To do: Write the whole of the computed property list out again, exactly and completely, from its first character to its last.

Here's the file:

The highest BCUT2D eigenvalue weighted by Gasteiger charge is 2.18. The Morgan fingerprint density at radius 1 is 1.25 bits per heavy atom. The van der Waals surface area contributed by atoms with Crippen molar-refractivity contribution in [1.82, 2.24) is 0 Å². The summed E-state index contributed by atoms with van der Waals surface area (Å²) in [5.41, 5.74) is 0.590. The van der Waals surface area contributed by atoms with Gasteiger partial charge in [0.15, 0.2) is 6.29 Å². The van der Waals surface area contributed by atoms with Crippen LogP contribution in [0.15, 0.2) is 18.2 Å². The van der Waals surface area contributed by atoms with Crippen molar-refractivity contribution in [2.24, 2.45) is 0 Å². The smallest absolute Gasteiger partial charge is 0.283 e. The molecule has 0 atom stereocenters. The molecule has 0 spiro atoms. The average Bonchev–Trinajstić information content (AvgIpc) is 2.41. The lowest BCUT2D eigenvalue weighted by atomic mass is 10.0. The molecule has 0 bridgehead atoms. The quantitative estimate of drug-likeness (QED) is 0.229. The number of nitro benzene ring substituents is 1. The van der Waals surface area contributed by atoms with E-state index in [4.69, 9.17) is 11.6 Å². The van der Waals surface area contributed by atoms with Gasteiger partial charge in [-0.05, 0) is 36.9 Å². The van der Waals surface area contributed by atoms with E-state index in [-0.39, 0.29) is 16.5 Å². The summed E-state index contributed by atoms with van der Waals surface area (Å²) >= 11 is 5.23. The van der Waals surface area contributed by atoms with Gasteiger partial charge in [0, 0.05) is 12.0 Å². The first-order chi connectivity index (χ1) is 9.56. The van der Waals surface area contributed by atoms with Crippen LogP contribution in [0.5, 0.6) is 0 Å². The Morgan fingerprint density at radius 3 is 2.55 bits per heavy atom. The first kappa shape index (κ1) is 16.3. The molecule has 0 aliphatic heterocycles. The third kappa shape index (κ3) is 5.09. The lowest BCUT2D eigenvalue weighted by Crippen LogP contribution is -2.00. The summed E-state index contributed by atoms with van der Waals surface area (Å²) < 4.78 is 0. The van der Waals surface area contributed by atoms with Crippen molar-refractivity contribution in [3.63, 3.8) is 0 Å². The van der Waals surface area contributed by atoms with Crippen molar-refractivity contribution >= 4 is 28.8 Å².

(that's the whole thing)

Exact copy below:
The highest BCUT2D eigenvalue weighted by Gasteiger charge is 2.18. The Morgan fingerprint density at radius 1 is 1.25 bits per heavy atom. The van der Waals surface area contributed by atoms with Crippen molar-refractivity contribution in [1.82, 2.24) is 0 Å². The summed E-state index contributed by atoms with van der Waals surface area (Å²) in [5.41, 5.74) is 0.590. The van der Waals surface area contributed by atoms with Gasteiger partial charge in [0.15, 0.2) is 6.29 Å². The van der Waals surface area contributed by atoms with Crippen LogP contribution in [0.15, 0.2) is 18.2 Å². The van der Waals surface area contributed by atoms with Crippen molar-refractivity contribution in [2.24, 2.45) is 0 Å². The smallest absolute Gasteiger partial charge is 0.283 e. The molecule has 0 atom stereocenters. The molecule has 0 spiro atoms. The average Bonchev–Trinajstić information content (AvgIpc) is 2.41. The lowest BCUT2D eigenvalue weighted by atomic mass is 10.0. The molecule has 0 bridgehead atoms. The quantitative estimate of drug-likeness (QED) is 0.229. The number of nitro benzene ring substituents is 1. The van der Waals surface area contributed by atoms with E-state index in [4.69, 9.17) is 11.6 Å². The van der Waals surface area contributed by atoms with Gasteiger partial charge in [-0.05, 0) is 36.9 Å². The van der Waals surface area contributed by atoms with E-state index in [-0.39, 0.29) is 16.5 Å². The summed E-state index contributed by atoms with van der Waals surface area (Å²) >= 11 is 5.23. The van der Waals surface area contributed by atoms with Gasteiger partial charge in [0, 0.05) is 12.0 Å². The first-order chi connectivity index (χ1) is 9.56. The van der Waals surface area contributed by atoms with Crippen LogP contribution in [0.5, 0.6) is 0 Å². The Morgan fingerprint density at radius 3 is 2.55 bits per heavy atom. The first kappa shape index (κ1) is 16.3. The molecule has 0 aliphatic heterocycles. The third kappa shape index (κ3) is 5.09. The lowest BCUT2D eigenvalue weighted by Crippen LogP contribution is -2.00. The summed E-state index contributed by atoms with van der Waals surface area (Å²) < 4.78 is 0. The van der Waals surface area contributed by atoms with Crippen molar-refractivity contribution in [3.63, 3.8) is 0 Å². The van der Waals surface area contributed by atoms with Crippen molar-refractivity contribution >= 4 is 28.8 Å².